Pulmonary damage after radiotherapy is typically characterized by an initial alveolar inflammation (pneumonitis) followed by chronic fibrosis. In the present study, changes in lung architecture were measured in the pneumonitis phase after whole-body low-dose X irradiation of C57BL/6 mice. Radiation damage was evaluated at 24 h and 18 weeks postirradiation. Three distinct scoring systems were used: (1) manually evaluating alveolar distortion and infiltration of inflammatory cells into the alveolar space using a continuous numerical scale across an entire lung section, (2) physically measuring the average thickness of the alveolar septa from multiple representative microscope fields, and (3) a new rapid automated mathematical algorithm based on image segmentation of alveolar space across an entire section. Each scoring method detected significant changes in alveolar architecture at the earliest times compared with sham-treated controls and gave comparable evaluations of injury. The results from the automated mathematical algorithm correlated significantly with both the manual evaluation method (Spearman's correlation coefficient ρ 0.044) and the direct physical measurement of septa thickness (ρ 0.002). These data demonstrate that evaluating alveolar space by segmentation analysis provides a reliable method for scoring early pulmonary radiation damage that is consistent with more established methodologies but is more rapid and is independent of potential operator and selection bias.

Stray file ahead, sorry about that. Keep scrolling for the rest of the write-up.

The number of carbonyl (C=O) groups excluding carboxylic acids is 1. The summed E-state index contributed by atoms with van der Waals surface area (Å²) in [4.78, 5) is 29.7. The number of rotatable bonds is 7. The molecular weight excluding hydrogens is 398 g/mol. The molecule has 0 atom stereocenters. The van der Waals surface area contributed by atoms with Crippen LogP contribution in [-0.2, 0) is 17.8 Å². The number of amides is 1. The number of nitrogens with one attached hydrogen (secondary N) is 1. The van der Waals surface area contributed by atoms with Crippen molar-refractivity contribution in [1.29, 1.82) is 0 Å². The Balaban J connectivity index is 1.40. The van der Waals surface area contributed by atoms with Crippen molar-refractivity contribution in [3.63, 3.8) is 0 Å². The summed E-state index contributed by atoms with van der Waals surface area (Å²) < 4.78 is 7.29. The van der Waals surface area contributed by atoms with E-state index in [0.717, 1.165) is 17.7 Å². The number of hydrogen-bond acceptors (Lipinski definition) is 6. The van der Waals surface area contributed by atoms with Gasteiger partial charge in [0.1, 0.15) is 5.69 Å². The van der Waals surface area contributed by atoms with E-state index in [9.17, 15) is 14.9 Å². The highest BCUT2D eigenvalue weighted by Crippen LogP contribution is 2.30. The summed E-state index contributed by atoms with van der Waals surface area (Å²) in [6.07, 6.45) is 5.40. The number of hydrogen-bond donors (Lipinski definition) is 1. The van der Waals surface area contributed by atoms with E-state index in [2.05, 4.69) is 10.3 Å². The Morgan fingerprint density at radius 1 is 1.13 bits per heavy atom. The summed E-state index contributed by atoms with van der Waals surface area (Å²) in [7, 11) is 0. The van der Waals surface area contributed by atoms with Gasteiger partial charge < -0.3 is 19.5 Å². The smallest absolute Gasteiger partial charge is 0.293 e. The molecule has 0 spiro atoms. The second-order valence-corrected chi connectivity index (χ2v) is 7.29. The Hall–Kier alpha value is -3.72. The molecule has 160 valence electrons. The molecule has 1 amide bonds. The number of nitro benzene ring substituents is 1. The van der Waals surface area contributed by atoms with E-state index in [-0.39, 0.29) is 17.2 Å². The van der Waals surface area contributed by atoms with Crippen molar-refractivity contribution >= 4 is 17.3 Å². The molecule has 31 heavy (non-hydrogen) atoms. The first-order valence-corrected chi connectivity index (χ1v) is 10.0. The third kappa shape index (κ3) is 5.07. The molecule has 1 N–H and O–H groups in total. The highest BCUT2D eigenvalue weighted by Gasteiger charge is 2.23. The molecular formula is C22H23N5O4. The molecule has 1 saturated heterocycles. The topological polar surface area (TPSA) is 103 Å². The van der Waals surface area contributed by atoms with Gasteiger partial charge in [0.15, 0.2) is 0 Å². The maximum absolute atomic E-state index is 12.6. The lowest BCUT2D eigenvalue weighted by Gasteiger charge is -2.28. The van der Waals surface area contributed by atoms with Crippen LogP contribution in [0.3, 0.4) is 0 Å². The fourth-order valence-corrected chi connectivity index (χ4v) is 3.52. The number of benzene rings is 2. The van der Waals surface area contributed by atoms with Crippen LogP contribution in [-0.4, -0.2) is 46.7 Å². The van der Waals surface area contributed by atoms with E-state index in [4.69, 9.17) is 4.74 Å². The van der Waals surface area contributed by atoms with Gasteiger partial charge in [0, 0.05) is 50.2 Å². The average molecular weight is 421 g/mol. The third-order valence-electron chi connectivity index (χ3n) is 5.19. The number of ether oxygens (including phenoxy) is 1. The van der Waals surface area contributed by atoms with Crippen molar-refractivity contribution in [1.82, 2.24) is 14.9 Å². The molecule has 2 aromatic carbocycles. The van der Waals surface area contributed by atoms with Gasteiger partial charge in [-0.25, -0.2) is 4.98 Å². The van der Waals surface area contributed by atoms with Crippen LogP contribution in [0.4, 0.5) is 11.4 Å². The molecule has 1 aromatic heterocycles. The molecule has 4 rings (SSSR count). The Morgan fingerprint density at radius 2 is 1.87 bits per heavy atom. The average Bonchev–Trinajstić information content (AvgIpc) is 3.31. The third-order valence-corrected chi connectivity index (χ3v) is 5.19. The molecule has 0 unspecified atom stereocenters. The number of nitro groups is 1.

ASJC Scopus subject areas
- Radiology Nuclear Medicine and imaging